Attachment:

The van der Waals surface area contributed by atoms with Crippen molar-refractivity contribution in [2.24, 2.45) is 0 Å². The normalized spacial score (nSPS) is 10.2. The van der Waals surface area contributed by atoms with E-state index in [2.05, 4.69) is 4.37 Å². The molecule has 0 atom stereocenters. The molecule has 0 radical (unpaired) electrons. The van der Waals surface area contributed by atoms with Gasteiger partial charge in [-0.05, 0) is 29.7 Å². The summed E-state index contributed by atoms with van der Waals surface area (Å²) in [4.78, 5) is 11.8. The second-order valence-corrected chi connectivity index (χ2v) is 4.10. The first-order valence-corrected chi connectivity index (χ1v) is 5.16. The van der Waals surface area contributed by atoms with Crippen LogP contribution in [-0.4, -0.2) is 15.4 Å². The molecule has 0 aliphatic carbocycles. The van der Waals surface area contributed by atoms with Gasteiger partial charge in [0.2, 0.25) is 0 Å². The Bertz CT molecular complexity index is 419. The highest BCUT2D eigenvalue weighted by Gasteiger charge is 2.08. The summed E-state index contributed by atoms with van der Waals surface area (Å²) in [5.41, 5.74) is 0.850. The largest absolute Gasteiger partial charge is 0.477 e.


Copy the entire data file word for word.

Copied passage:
The van der Waals surface area contributed by atoms with Crippen molar-refractivity contribution in [2.24, 2.45) is 0 Å². The normalized spacial score (nSPS) is 10.2. The van der Waals surface area contributed by atoms with E-state index in [2.05, 4.69) is 4.37 Å². The molecule has 0 atom stereocenters. The molecule has 0 radical (unpaired) electrons. The van der Waals surface area contributed by atoms with Gasteiger partial charge in [-0.05, 0) is 29.7 Å². The summed E-state index contributed by atoms with van der Waals surface area (Å²) in [4.78, 5) is 11.8. The second-order valence-corrected chi connectivity index (χ2v) is 4.10. The first-order valence-corrected chi connectivity index (χ1v) is 5.16. The van der Waals surface area contributed by atoms with Crippen LogP contribution in [-0.4, -0.2) is 15.4 Å². The molecule has 0 aliphatic carbocycles. The van der Waals surface area contributed by atoms with Gasteiger partial charge in [0.2, 0.25) is 0 Å². The Bertz CT molecular complexity index is 419. The highest BCUT2D eigenvalue weighted by Gasteiger charge is 2.08. The summed E-state index contributed by atoms with van der Waals surface area (Å²) in [5.41, 5.74) is 0.850. The largest absolute Gasteiger partial charge is 0.477 e.